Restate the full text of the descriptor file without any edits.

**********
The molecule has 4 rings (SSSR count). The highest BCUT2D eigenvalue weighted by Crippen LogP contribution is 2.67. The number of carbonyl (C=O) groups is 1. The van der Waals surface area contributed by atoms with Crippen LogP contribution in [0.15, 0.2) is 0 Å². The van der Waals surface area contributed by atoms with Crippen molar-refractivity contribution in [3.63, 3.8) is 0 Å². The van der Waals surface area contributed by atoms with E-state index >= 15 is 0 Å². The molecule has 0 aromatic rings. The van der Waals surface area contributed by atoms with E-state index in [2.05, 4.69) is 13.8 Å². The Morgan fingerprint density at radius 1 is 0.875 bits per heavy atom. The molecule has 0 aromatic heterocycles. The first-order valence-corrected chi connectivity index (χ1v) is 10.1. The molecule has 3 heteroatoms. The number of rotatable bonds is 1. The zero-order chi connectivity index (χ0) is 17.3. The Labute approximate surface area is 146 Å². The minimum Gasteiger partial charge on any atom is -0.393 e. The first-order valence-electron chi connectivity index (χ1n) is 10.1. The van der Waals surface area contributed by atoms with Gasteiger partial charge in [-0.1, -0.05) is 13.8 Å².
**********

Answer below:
The molecule has 4 rings (SSSR count). The highest BCUT2D eigenvalue weighted by Crippen LogP contribution is 2.67. The number of carbonyl (C=O) groups is 1. The van der Waals surface area contributed by atoms with Crippen LogP contribution in [0.15, 0.2) is 0 Å². The van der Waals surface area contributed by atoms with Crippen molar-refractivity contribution in [3.63, 3.8) is 0 Å². The van der Waals surface area contributed by atoms with E-state index >= 15 is 0 Å². The molecule has 0 aromatic rings. The van der Waals surface area contributed by atoms with E-state index in [2.05, 4.69) is 13.8 Å². The Morgan fingerprint density at radius 1 is 0.875 bits per heavy atom. The molecule has 0 aromatic heterocycles. The first-order valence-corrected chi connectivity index (χ1v) is 10.1. The molecule has 3 heteroatoms. The number of rotatable bonds is 1. The zero-order chi connectivity index (χ0) is 17.3. The Labute approximate surface area is 146 Å². The minimum Gasteiger partial charge on any atom is -0.393 e. The first-order valence-electron chi connectivity index (χ1n) is 10.1. The van der Waals surface area contributed by atoms with Gasteiger partial charge in [-0.1, -0.05) is 13.8 Å².